Cyclone: A type-safe dialect of C

TitleCyclone: A type-safe dialect of C
Publication TypeJournal Articles
Year of Publication2005
AuthorsGrossman D, Hicks MW, Jim T, Morrisett G
JournalC/C++ Users Journal
Pagination112 - 139
Date Published2005///

If any bug has achieved celebrity status, it is thebuffer overflow. It made front-page news as early
as 1987, as the enabler of the Morris worm, the first
worm to spread through the Internet. In recent years,
attacks exploiting buffer overflows have become more
frequent, and more virulent. This year, for exam-
ple, the Witty worm was released to the wild less
than 48 hours after a buffer overflow vulnerability
was publicly announced; in 45 minutes, it infected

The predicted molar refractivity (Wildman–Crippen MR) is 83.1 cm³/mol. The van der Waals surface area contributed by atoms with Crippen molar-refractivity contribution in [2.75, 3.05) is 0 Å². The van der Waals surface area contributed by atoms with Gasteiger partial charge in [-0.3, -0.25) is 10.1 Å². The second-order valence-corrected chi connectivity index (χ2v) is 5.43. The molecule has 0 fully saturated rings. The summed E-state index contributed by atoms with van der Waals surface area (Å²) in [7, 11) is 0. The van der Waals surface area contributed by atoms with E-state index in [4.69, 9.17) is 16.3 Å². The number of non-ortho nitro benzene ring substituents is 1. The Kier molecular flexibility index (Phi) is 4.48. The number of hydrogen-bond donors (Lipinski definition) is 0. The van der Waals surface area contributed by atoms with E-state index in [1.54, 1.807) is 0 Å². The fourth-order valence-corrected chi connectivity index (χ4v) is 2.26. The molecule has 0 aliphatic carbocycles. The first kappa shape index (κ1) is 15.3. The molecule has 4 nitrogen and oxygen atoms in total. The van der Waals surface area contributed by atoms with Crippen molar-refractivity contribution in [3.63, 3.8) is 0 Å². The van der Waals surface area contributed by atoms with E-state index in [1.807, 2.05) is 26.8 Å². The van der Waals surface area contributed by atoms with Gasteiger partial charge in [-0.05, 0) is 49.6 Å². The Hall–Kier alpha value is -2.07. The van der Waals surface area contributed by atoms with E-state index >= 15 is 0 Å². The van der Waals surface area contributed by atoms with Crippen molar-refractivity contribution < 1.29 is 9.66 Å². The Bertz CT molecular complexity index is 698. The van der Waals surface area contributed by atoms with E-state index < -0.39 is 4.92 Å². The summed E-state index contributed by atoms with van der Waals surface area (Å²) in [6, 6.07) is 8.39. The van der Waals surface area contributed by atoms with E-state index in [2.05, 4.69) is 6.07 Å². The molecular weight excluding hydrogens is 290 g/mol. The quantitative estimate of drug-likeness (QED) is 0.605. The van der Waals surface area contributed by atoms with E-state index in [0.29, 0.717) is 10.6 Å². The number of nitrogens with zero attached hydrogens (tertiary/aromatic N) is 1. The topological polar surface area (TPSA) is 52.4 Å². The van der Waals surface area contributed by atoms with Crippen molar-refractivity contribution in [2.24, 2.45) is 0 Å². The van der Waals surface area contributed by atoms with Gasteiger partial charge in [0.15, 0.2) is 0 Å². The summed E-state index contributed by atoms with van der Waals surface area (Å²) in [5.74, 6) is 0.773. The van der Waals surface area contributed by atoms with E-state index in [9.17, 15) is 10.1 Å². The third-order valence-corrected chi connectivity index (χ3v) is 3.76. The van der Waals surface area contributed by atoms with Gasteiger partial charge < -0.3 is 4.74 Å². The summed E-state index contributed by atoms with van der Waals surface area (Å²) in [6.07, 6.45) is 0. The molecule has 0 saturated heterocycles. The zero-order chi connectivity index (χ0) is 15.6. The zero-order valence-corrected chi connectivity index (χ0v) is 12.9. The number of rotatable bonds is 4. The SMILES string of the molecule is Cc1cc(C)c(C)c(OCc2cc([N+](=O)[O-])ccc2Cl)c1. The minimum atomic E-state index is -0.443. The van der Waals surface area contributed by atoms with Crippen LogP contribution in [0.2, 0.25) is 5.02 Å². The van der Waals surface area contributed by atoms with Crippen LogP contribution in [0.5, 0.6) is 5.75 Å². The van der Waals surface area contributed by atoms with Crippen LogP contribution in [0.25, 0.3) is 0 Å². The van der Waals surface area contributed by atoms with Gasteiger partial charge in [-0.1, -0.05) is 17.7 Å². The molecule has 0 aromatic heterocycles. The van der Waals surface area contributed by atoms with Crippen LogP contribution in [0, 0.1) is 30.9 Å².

the entire world-wide population of 12,000 machines
running the vulnerable programs.
Notably, buffer overflows are a problem only for the
C and C++ languages—Java and other “safe” lan-
guages have built-in protection against them. More-
over, buffer overflows appear in C programs written
by expert programmers who are security concious—
programs such as OpenSSH, Kerberos, and the com-
mercial intrusion detection programs that were the
target of Witty.
This is bad news for C. If security experts have
trouble producing overflow-free C programs, then
there is not much hope for ordinary C program-
mers. On the other hand, programming in Java is
no panacea; for certain applications, C has no com-
petition. From a programmer’s point of view, all the
safe languages are about the same, while C is a very
different beast.